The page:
Mar 29, 2011

Excuse #1 - Writing tests takes too much time

This is the most common excuse in the "Testing: Why Bother?" series, so I'm going to address it first.
It turned out to be a pretty long post (and only the second of several more), but I really think if you'll read everything through it will give you some new insights.

So... are you claiming testing doesn't take time?
Well... Of course I'm not. Testing is not free, and you don't HAVE to write automated tests in order to write code that eventually works. But is it really not cost-effective?

When I demonstrate unit-testing or TDD to developers new to the field, I frequently get reactions such as "well, that's nice, but I could have implemented the same code much faster without tests."

This statement might be true, but there are several reasons why I think by testing you actually save time:

  • You don't have to start thinking how to verify that your code works (you already did this)
  • You are already after the debugging phase
  • You ensure having automated tests that can run later on
There's also the concept of improving design and usability of your code by testing it, which may also save you time in future, but that's something I'm going to talk about more in the next posts of this series. 

So lets' dig in and elaborate on all of these points.

Mar 27, 2011

Testing: Why Bother? - Introduction

I stumbled upon an interesting discussion this week in the testing-in-python mailing list, asking how to explain why testing is important to a "we do not write tests" audience. Because this is something I had to do a few times already, I thought about writing a blog post about it (actually, a series of posts...)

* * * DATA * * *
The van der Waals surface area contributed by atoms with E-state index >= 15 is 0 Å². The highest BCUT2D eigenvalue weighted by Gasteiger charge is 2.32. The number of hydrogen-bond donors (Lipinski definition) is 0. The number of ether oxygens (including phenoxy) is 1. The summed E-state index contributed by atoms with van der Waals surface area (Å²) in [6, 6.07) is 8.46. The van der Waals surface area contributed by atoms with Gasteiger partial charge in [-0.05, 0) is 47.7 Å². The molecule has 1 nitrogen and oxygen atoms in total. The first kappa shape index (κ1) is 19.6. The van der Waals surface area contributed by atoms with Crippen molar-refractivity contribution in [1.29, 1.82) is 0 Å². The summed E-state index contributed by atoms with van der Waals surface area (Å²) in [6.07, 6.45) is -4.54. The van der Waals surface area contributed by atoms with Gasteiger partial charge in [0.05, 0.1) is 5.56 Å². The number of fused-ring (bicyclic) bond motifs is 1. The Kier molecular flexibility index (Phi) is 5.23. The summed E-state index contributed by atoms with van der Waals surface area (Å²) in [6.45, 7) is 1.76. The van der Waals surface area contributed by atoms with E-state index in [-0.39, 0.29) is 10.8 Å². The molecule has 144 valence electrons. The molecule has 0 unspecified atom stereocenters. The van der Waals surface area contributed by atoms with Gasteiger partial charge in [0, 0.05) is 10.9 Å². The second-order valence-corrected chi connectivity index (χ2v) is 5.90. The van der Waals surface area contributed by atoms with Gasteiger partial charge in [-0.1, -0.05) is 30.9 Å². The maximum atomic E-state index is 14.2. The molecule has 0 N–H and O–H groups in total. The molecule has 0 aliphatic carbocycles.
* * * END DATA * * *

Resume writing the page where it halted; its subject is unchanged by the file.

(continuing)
Testing? What do you mean by that?
Well, there's a lot of things that can be related as "testing" when talking about software development. There's TDD, Unit tests, Integration tests, having a QA engineer test your code, and more.
In these posts, I'm talking about justifying writing any kind of automated tests that can be run through a CI (Continuous Integration) system after each commit. It doesn't matter if they were originally written during practicing TDD, the important thing is making sure there's something that's always there to test nothing was broken after each little changeset in the code.

So, what's the deal? Why do I need to write tests?
Well, the advantages of testing your software are usually clear and aren't really debatable.
Every one will agree that when you write and run automated tests for your code, you become more confident that your code works, and when you run your tests after each change you make you can gain confidence that you didn't break anything.
The problem is, though these advantages are pretty much obvious and clear to anyone, the majority of developers do NOT write automated tests.

But, if testing is so awesome, why wouldn't everyone write tests?
Well, there are 2 kinds of anti-testing developers (that's how I'm going to refer to them from now on).
One type of anti-testers, are the kind that simply lack the education. Most programmers don't learn how to write tests as part as their formal education, and therefore when they start at their first software industry job, they usually don't write tests unless exposed to this subject as part of the company's training and mentoring. Because concepts like TDD and CI are relatively new, a lot of old-fashioned team leaders and R&D managers are not exposed to the importance of testing as well, and they don't demand this from new employees and don't include this in training them to the job.